2021 Update – Blue and BEW Genes

It’s been three years since blue arrived here in Roborovski form. It’s still causing much debate among the robo breeding world.

It’s clear that it’s a simple recessive inheritance. That much we do know. It’s becoming evident that all the self blues have white bellies. How do I know this? Well, Casanova Hamstery in The Netherlands has a lovely photo of a red eye blue which has proven to be a lot more helpful than you might think. Breeding is a game of logic sometimes so we must look at every phenotype with a logical mind.

What do we know, for certain about the red eyed variety (cinnamon) of roborovski? Patterned red eyed hamsters have much brighter red eyes than non patterned animals. This is true of cinnamon Syrians and red eye variations of Campbells. I’m not the person to talk to if you need to know why, I just know that it is always true of the Roborovski.

Her red eyed blue, with a white belly, had dark eyes. Ergo, it is not patterned.

What a spanner in the works! We have a hamster that has self fur, no agouti markings on top but with a white belly. The only time this happens in other species is with the addition of the ‘fox’ or ‘otter’ genes, depending on which species you are discussing. Some species, like rats and gerbils, do not have this gene at all. I find it highly unlikely that we would find a fox gene (the white bellied version of a tan mouse) at the same time as a dilute gene.

I don’t think the UK standards committee will accept that theory. As right they should be skeptical, we have a robust system in place here that requires breeders to answer these questions.

The next problem is that blue is a dilution gene. It dilutes any black pigmentation in the coat to blue. For this coat to be SELF, it HAS to be diluting a self colour underneath. This would normally be black, as in every other domesticated species. However, we have not yet been able to get black back out, despite my having started with a black spotted robo, Jauffre.

SO…..we still need to breed an agouti blue. We still need to find out what’s under that diluted self coat. and we still need to explain why the white belly is there.. Worse case would be that the blue we see today (pictured below) is the base colour and there is no black in there. With no other animal behaving this way it will be utterly impossible to have this gene even recognised, never mind made standard.

Now to the BEW.

Exciting progress has been made with this line here. Let’s recap:-

Wikipedia, and other breeders, have made claims that black eyed white is 2x dominant white face OR 2x dominant pied or (in some cases) all four genes at once. To be clear to those of you who are new to genetics, heterozygous is a single dominant and homozygous is a double dominant.

I have managed to disprove that any of that applies to this black eyed white.

For a nice change I have had a pretty linear breeding with this and have been rather lucky I feel.

Mum Ida (BEW) paired with Bernhard (recessive pied) produced white, pied, possible dominant husky and recessive husky. This pairing on it’s own disproved the double dominant theory as Blizzard could only be white if his father was either dominant pied or dominant white face, or dominant husky as well as his mum.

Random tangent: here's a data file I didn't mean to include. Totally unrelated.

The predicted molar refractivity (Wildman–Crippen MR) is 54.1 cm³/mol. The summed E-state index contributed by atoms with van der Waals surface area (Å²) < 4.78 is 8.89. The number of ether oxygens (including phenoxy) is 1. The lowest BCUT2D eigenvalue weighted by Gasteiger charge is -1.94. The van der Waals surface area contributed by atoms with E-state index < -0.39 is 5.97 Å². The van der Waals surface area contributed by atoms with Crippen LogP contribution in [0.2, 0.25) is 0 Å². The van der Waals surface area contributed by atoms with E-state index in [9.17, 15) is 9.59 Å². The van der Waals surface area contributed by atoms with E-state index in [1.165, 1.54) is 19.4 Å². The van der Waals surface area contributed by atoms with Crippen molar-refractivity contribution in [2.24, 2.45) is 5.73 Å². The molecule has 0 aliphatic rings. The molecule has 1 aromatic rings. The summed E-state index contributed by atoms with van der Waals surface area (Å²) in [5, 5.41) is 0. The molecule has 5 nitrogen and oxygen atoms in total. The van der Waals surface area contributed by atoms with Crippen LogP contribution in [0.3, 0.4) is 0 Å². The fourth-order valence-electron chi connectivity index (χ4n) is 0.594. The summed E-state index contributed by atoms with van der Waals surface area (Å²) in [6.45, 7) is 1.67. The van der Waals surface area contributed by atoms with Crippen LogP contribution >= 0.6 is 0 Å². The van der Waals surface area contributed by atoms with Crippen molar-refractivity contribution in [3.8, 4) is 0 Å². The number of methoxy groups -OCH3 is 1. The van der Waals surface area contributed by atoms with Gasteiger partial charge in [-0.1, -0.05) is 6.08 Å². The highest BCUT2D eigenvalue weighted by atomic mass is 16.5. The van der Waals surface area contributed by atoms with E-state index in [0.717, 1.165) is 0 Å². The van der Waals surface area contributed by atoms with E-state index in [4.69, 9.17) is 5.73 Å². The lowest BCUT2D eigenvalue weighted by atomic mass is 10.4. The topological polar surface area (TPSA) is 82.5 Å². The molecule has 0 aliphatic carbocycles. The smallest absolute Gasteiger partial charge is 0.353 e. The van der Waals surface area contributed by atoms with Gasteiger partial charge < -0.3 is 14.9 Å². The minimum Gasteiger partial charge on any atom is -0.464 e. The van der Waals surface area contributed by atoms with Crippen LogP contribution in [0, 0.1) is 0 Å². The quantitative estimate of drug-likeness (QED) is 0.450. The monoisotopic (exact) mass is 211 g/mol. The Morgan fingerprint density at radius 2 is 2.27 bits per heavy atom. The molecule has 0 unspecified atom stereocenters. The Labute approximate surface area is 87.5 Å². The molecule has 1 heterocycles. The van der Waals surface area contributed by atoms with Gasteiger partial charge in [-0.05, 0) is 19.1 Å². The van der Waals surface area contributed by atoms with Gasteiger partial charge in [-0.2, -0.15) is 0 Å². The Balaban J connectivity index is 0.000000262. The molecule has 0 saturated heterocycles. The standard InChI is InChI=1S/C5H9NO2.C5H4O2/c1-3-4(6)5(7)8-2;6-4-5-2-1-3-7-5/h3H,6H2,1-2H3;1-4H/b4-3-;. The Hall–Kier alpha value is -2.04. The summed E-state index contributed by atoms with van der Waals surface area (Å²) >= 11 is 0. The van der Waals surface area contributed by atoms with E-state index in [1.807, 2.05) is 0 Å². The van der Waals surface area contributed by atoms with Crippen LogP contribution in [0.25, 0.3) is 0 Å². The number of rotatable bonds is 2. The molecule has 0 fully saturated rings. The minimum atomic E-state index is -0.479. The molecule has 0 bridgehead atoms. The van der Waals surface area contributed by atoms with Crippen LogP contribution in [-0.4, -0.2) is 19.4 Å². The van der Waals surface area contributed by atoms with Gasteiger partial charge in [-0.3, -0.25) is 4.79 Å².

Each parent gives one of each colour gene to their pups. If both parents were dominant anything, every pup in the litter would HAVE to be dominant. The presence of the recessive husky pup is enough to say this is not the case.

Blizzard’s litter, born on the 27th March 2021, further cements this. Bred to Ysabel (Agouti carrying recessive pied and blue) they produced white, pied and agouti (pictured below).

The fact that he produced white when bred to an agouti proves that this white has a single dominant or heterozygous inheritance. Further breeding is needed to establish if the gene is lethal, if it has to accompany any other heterozygous colour or if it could even be a patterned animal such as heterozygous dominant pied, selected to have no pattern.

Problems:- There are about three or four different theories circulating as to how to breed a white Roborovski. This could prove troublesome when approaching the Standards Committee to recognise the gene. What do they recognise it as? The upside to this is that we have no other white genes listed as recognised so this will be the first here.

Additionally, a red eyed white has been bred and, like the above red eyed blue, this has thrown a new spanner in the works. This red eyed white has bright red eyes. Is it hiding a cinnamon pattern or is it something new? To cover the possibility I will breed my whites to my cinnamons to see what colour the eyes are.

Notes:– It’s entirely possible that there are multiple ways to make a white Roborovski. I’ve always viewed theories about dominant colour genes in this species with a healthy dose of skepticism because I’ve never seen any at shows, and no one online has been able to adequately explain the difference between dominant pied or husky with recessive pied or husky. This has lead me to believe there are no dominant versions of these genes, rather a misunderstanding of how they got pied or husky in their litter. Recessives are sticky, and can reappear up to ten generations later having dropped off the end of a pedigree. Just because a gene is not on a pedigree doesn’t been it’s not in the animal.

To this end, I’ll be breeding to my agouti show line which definitely only carries husky to make sure I still see white before I put my stamp on my single dominant inheritance theory. As a breeder, you shouldn’t breed to prove yourself right, you should breed to prove yourself wrong. If you can’t prove yourself wrong then your theory is robust.

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